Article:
17. The baptism of Jesus: Matthew 3:13-17, Mark 1:9-11, Luke 3:21-22

Francesco Albani [Public domain],
via Wikimedia Commons
After John's announcement, Jesus reappears after an 18 year absence from the narrative. Jesus came to "fulfill all righteousness" (Matthew 3:15) by being baptized; but the Law did not require baptism. What did He mean by this statement? Jesus did not need baptism for repentance, but he needed to identify with sinners.

Only Luke's account (Luke 3:21) states that Jesus was praying at His baptism (one could argue that He was always praying because He was always in connection with the Father). God broke into the course of HISstory when the heavens were opened with the revelation of His Son! Doesn't it sound like Psalm 2:7 and Isaiah 42:1?  WOW!

The Holy Spirit descending like a dove marks a time when all three members of the Godhead: Father, Son, and Holy Spirit are mentioned. 


It would have been amazing to be there when Jesus was baptized and Father, Son, and Holy Spirit were all present as One. Put yourself in this scene by trying the Loyola Method of meditation explained at the end of this post.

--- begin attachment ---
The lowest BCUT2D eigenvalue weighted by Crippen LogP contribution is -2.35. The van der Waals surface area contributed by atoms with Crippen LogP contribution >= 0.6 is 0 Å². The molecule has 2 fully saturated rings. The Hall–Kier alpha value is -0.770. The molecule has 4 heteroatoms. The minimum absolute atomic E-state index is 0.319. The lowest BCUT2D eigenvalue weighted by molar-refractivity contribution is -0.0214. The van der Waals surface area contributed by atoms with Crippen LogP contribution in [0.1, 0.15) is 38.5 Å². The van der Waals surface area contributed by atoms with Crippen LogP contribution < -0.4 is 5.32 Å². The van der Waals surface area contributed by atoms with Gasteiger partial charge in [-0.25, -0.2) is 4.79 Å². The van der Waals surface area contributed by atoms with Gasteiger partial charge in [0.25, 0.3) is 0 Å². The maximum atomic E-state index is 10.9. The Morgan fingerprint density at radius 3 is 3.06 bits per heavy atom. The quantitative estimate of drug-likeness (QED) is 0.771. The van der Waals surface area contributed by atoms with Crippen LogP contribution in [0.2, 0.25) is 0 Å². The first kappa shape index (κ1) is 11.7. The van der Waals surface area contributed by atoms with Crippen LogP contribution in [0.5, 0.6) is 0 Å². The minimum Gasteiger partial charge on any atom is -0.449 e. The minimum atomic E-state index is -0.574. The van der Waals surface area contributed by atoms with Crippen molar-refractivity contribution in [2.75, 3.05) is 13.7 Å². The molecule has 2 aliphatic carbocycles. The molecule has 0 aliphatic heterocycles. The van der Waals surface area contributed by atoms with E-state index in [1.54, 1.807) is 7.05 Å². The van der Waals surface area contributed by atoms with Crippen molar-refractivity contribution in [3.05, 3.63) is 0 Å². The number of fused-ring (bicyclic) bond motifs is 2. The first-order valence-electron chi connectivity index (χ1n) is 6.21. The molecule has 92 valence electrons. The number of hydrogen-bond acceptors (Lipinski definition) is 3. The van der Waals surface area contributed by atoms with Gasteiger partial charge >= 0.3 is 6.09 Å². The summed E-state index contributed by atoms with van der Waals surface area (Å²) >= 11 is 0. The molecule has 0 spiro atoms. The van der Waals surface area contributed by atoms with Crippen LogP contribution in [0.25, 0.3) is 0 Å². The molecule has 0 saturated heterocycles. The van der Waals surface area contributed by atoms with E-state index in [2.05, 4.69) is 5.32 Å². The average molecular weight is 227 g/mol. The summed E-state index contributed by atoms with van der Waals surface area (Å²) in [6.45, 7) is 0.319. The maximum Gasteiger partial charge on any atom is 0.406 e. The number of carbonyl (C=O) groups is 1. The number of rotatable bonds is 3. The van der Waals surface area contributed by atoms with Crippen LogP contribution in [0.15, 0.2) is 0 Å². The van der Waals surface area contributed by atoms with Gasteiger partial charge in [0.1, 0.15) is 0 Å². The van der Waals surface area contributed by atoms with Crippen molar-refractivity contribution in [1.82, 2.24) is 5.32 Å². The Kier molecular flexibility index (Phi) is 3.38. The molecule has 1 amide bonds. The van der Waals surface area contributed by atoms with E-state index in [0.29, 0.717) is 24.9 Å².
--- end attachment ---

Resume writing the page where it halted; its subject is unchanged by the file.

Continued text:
There is a handout on many methods of meditation for download HERE.

Also, don’t forget that "Kingdom/Kingdom of God/Kingdom of Heaven” is a key word/phrase in the Matthew, Mark, and Luke accounts of the Gospel. By the way, "Kingdom of Heaven” is used exclusively in Matthew, but means the same thing as "Kingdom of God."

Ask yourself inductive questions as you encounter this in your reading. 

What is the Kingdom of God? 
Who is in the Kingdom of God?
When did/will the Kingdom of God come? Is it now, in the future, or both? 
Where is the Kingdom of God?
How does one enter the Kingdom of God?
What does the Kingdom of God mean to us personally? 

 Here is my husband's definition:

"The Kingdom of God is the sphere or realm of God's influence.
Theoretically it is everywhere, but God chooses to limit Himself because He wants us to choose to be 'in' it."

Let's really concentrate on what life in the Kingdom really means in our everyday life! Let's allow Him to bear fruit through us!

Get Totally Involved -The Loyola Method

(Adapted from the “Spiritual Exercises” of Ignatius Loyola. He was a spiritual director in the 16th century. The Loyola Method works better when you have a passage that involves a narrative story.)

PART ONE (Preparation)

a. In prayer, ask God for grace to direct your thoughts, words, and actions to service and praise of his Divine Majesty.

b. Read the passage upon which you intend to meditate. Read unhurriedly, but without attempting yet to meditate on the passage. Your goal now is simply to familiarize yourself with the passage.